So, when chip companies were making, say, 0.35µm devices, the minimum feature size in those chips was 0.35µm. But even then, confusion was developing and an alternative definition was half the distance between cells in a DRAM chip.
Now leading edge companies are making chips on 14nm processes – or say they are. A particular rivalry has developed over recent years between Intel and TSMC, with each keen to point out that its process is better than the other’s.
Whether Intel is upping the stakes or looking to cool the rivalry isn’t clear, but the company’s senior fellow Mark Bohr has issued a call for the industry to revert to a previously used metric – the number of transistors per sq mm of silicon – to determine where each process lies on the Moore’s Law curve. Blaming increasing complexity of semiconductor processes and the variety of designs, he said. “Node names have become a poor indicator of where a process stands on the Moore’s Law curve."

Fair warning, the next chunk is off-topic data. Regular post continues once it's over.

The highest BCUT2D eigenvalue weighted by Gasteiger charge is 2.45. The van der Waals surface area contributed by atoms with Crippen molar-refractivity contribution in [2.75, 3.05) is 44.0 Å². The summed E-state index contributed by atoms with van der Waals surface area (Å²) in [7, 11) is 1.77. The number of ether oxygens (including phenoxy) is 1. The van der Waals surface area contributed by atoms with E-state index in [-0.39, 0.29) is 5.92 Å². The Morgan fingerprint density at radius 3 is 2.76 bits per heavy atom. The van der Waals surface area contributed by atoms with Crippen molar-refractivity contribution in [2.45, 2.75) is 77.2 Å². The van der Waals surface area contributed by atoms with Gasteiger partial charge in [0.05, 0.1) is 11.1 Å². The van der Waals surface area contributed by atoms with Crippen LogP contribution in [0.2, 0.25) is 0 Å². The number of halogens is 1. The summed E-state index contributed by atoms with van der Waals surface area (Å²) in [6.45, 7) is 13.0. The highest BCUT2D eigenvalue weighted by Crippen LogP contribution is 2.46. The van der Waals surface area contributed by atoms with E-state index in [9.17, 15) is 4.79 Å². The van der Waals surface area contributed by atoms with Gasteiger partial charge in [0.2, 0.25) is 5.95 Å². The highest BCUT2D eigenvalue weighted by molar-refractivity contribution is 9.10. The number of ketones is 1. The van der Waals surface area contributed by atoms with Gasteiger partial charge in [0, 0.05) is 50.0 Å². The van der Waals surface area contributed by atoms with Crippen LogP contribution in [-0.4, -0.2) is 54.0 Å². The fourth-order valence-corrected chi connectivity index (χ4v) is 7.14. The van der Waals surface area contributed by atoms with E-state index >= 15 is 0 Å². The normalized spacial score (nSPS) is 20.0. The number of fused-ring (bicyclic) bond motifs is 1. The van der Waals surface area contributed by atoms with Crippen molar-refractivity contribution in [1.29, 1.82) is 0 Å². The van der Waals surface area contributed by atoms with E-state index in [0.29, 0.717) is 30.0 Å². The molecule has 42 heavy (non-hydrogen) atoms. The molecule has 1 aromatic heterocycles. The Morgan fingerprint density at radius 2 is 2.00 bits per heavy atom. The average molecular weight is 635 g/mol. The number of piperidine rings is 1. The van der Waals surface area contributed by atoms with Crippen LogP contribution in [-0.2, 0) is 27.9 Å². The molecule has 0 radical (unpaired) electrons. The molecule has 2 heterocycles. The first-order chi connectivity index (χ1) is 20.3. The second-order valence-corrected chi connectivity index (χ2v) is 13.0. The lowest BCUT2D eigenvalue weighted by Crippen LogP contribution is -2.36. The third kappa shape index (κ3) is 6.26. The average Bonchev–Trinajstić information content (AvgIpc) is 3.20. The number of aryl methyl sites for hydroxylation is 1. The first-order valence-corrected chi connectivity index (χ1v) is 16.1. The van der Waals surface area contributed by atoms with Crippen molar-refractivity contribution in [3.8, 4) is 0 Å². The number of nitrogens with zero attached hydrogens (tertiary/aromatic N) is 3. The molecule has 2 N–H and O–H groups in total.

Just to kick things off, Intel has used this formula to determine that devices manufactured on its forthcoming 10nm process will feature 100.8million transistors/mm2. Will other companies respond? Don’t hold your breath.